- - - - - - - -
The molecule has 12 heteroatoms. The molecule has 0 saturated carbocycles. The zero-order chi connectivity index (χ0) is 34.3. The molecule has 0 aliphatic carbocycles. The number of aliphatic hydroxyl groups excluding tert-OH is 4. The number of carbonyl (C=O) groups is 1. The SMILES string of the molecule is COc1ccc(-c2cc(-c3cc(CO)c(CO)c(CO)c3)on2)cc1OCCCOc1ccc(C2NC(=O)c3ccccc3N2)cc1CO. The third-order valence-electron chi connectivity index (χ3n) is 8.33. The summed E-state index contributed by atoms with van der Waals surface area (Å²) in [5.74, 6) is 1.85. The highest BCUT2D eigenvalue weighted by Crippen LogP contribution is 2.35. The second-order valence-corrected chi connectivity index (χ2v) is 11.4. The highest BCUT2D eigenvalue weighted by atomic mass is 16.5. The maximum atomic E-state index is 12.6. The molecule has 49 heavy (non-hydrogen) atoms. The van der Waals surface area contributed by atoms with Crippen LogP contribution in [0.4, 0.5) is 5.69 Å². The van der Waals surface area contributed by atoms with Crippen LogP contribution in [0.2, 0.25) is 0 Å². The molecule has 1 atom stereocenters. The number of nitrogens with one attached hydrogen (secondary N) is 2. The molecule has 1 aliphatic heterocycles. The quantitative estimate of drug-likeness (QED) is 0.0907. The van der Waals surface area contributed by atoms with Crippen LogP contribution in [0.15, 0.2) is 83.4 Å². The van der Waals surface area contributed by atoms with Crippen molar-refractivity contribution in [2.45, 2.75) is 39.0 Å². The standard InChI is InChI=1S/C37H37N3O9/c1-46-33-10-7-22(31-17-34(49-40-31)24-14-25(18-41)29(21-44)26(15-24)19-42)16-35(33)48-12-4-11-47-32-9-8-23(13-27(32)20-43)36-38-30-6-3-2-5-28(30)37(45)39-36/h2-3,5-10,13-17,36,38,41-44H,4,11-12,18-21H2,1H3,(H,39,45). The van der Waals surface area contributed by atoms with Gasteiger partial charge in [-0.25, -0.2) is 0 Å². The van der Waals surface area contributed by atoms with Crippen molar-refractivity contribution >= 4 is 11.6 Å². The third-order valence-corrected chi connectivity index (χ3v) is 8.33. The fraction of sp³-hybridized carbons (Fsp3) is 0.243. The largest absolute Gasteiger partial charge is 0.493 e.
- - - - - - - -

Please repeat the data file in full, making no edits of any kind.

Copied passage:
The molecule has 12 heteroatoms. The molecule has 0 saturated carbocycles. The zero-order chi connectivity index (χ0) is 34.3. The molecule has 0 aliphatic carbocycles. The number of aliphatic hydroxyl groups excluding tert-OH is 4. The number of carbonyl (C=O) groups is 1. The SMILES string of the molecule is COc1ccc(-c2cc(-c3cc(CO)c(CO)c(CO)c3)on2)cc1OCCCOc1ccc(C2NC(=O)c3ccccc3N2)cc1CO. The third-order valence-electron chi connectivity index (χ3n) is 8.33. The summed E-state index contributed by atoms with van der Waals surface area (Å²) in [5.74, 6) is 1.85. The highest BCUT2D eigenvalue weighted by Crippen LogP contribution is 2.35. The second-order valence-corrected chi connectivity index (χ2v) is 11.4. The highest BCUT2D eigenvalue weighted by atomic mass is 16.5. The maximum atomic E-state index is 12.6. The molecule has 49 heavy (non-hydrogen) atoms. The van der Waals surface area contributed by atoms with Crippen LogP contribution in [0.4, 0.5) is 5.69 Å². The van der Waals surface area contributed by atoms with Crippen LogP contribution in [0.2, 0.25) is 0 Å². The molecule has 1 atom stereocenters. The number of nitrogens with one attached hydrogen (secondary N) is 2. The molecule has 1 aliphatic heterocycles. The quantitative estimate of drug-likeness (QED) is 0.0907. The van der Waals surface area contributed by atoms with Crippen LogP contribution in [0.15, 0.2) is 83.4 Å². The van der Waals surface area contributed by atoms with Crippen molar-refractivity contribution in [2.45, 2.75) is 39.0 Å². The standard InChI is InChI=1S/C37H37N3O9/c1-46-33-10-7-22(31-17-34(49-40-31)24-14-25(18-41)29(21-44)26(15-24)19-42)16-35(33)48-12-4-11-47-32-9-8-23(13-27(32)20-43)36-38-30-6-3-2-5-28(30)37(45)39-36/h2-3,5-10,13-17,36,38,41-44H,4,11-12,18-21H2,1H3,(H,39,45). The van der Waals surface area contributed by atoms with Gasteiger partial charge in [-0.25, -0.2) is 0 Å². The van der Waals surface area contributed by atoms with Crippen molar-refractivity contribution >= 4 is 11.6 Å². The third-order valence-corrected chi connectivity index (χ3v) is 8.33. The fraction of sp³-hybridized carbons (Fsp3) is 0.243. The largest absolute Gasteiger partial charge is 0.493 e.